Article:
This year’s Oscar winner in the Best Foreign Language category, The Secret in Their Eyes, began its American commercial run last week. I saw it in a preview screening a couple of weeks back.
Among the four flicks it beat out was Ajami, the latest of three straight finalists from Israel that came up short. Writing for JTA, Tom Tugend has speculated on why Israel’s superbly high quality and innovative film industry has not yet come up with this ultimate prize:
To general surprise, the winner turned out to be the little-seen or publicized Argentine movie “The Secret in Their Eyes,” a thriller about an unsolved 25-year-old case involving the murder and rape of a young woman. Critics have become used to odd choices by the foreign film selection committee, but this year’s pick seemed to repeat the previous year’s pattern too closely to be coincidental. In both years, four of the five finalists were edgy, tough and innovative films, while the fifth tended to be softer, conventional and more in the Hollywood tradition.
Due mainly to a convoluted selection process, the judges on the selection committee tend to be older academy members with more time on their hands and more attuned to traditional movies. Schory has no doubt that these circumstances led to the selection of the conventional Argentine film over the edgier entries, such as the highly favored “A Prophet” from France, “The White Ribbon” from Germany and “Ajami.”
“What happens is that a large portion of judges favored the one conventional film, while the rest split their votes among the more innovative films,” said [Katriel] Schory [executive director of the Israel Film Fund], who left Los Angeles immediately after the Oscar ceremonies to return to Israel. A similar analysis was proposed last year by Kenneth Turan, the respected film critic of The Los Angeles Times, when the obscure Japanese film “Departures” beat out far more sophisticated entries from France, Germany and Israel. …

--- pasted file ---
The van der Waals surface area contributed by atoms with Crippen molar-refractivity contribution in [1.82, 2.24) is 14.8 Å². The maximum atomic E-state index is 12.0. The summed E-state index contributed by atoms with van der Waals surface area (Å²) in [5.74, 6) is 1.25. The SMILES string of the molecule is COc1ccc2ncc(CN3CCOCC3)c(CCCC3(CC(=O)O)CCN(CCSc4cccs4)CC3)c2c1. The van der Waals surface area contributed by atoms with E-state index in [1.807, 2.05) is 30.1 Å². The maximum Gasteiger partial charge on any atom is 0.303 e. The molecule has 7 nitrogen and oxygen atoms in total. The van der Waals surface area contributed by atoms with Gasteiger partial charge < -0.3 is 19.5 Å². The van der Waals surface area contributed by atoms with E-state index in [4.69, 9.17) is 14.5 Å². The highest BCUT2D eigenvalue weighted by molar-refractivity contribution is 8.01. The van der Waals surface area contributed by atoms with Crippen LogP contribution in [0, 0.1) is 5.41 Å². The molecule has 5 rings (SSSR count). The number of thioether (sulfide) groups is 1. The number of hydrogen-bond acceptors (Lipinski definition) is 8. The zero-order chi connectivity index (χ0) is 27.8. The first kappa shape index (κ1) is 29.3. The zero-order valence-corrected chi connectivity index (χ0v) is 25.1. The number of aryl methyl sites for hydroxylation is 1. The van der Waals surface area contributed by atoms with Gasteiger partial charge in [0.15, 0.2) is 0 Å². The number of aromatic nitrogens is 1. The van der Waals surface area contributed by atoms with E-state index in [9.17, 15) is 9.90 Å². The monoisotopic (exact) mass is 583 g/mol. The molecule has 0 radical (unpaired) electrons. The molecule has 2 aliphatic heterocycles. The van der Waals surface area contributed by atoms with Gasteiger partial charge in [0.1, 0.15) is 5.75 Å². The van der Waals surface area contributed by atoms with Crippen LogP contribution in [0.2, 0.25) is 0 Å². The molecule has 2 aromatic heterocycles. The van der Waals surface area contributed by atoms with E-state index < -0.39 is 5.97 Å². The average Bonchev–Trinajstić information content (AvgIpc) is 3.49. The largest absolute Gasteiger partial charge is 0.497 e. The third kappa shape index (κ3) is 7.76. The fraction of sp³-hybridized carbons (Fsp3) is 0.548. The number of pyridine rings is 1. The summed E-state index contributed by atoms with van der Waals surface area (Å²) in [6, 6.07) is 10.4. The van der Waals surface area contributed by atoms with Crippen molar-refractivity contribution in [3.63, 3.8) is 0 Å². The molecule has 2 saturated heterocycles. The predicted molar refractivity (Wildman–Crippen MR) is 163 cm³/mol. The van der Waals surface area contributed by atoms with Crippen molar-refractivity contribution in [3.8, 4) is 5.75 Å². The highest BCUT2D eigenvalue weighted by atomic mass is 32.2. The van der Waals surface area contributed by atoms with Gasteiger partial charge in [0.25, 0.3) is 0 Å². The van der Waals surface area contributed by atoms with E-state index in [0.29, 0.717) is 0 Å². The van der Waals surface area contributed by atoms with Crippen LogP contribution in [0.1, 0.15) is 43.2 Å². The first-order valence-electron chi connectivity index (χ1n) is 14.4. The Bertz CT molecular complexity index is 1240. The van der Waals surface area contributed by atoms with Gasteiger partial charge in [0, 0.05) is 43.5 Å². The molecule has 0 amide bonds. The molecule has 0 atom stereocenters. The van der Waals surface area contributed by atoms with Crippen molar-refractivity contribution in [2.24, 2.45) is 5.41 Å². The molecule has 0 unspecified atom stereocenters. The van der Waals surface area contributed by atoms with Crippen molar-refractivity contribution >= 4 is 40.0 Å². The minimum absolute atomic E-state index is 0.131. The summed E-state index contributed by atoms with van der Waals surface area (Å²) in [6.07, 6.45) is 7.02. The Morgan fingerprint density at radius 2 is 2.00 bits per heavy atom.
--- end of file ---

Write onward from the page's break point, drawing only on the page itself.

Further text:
In a NY Times review that shares this viewpoint, A.O. Scott described Departures, last year’s winner from Japan, as follows: “Overlong, predictable in its plotting and utterly banal in its blending of comic whimsy and melodramatic pathos, Departures is, in the end, interesting mainly as an index of the Academy’s hopelessly timid and conventional tastes.”
Having not seen it, I cannot evaluate Scott’s opinion of Departures, but after seeing the Argentinean film, I’d tend to discount this view of the selection process. Although not trailblazing in the way that Ajami and perhaps some of the other contenders were this year, there is nothing particularly conventional about it. It essentially stitches two timelines together: one from the era of corruption, violence and lawlessness that characterized Argentina in the 1970s–before and during its rule by the right-wing military junta–and the latter in the early 1990s. It is not without flaws–e.g., it makes an unnecessary twist that tediously drags out its conclusion–but it is fundamentally gripping and powerful.
In 2008, a language issue prevented the poignantly comic The Band’s Visit from being Israel’s nominee, because the Egyptian and Israeli characters communicated to each other in English—as they would have in real life. In my view, The Band’s Visit would have been a stronger contender than the grim war drama, Beaufort, which lost out to Austria’s The Counterfeiters—a searing Holocaust film that was not in the least bit conventional.
My feeling is that 2009–with Waltz with Bashir, a psychological war drama rendered into animation–should have been Israel’s year. I still wonder if Israel was being punished by the Oscar committee for its bloody invasion of Gaza, which had only ended a couple of weeks before the awards ceremony. Surprisingly, insofar as I can recall, this possibility was not part of the discussion.